5. White Light From The Mouth Of Infinity (1991)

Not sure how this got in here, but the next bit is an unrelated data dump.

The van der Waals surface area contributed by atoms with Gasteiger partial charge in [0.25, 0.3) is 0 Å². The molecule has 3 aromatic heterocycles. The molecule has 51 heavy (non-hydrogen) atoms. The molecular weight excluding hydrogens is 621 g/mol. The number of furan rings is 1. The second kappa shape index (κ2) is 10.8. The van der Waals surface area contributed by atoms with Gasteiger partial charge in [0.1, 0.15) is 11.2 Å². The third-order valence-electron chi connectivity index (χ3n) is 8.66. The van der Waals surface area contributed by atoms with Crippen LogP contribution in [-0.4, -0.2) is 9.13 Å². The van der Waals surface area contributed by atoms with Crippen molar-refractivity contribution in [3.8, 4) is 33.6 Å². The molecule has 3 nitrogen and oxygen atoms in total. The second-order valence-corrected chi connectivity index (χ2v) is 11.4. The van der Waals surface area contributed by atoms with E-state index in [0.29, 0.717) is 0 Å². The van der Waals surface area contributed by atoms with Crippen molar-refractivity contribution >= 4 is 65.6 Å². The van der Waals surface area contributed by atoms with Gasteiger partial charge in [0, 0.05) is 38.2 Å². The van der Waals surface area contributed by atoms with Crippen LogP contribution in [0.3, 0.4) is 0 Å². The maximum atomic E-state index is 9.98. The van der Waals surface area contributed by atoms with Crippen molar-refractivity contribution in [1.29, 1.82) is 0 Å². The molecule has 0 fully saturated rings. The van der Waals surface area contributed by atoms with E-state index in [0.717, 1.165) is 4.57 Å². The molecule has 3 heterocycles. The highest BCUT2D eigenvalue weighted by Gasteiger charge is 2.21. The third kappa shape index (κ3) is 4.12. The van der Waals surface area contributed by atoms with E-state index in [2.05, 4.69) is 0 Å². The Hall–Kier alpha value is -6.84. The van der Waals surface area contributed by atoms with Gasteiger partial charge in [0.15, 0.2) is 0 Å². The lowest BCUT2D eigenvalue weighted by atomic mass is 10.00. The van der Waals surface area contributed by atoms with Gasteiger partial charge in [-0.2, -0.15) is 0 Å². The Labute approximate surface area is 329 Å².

A baby cries, or laughs (it's hard to tell) and a wall of layered guitar and chiming keys falls like a curtain, kicking off Swans' seventh album with a bang. After The Burning World sank like a stone, Swans found themselves without a major label contract. While it likely stung financially, this was a very good thing. White Light carries over the same essential sound of Burning World, psychedelic rock equally lush and dark, but fills in the heaviness that was painfully absent from that record. I get the impression Gira doesn't think much of White Light or Love Of Life (which came immediately afterward) since he reissued them both in compilation form under the name Various Failures. Love Of Life kills, and sounds similar, but there's something pure and perfect about White Light that carries it to greater heights. To think how far Swans had come in less than a decade: from urban noise to the glistening, glimmering sounds of the pensive countryside. The atmosphere feels like something out of an early Cormac McCarthy novel, gothic-noir under the guise of Americana -- horror and beauty, love and death. It's a shame these records never found a larger audience.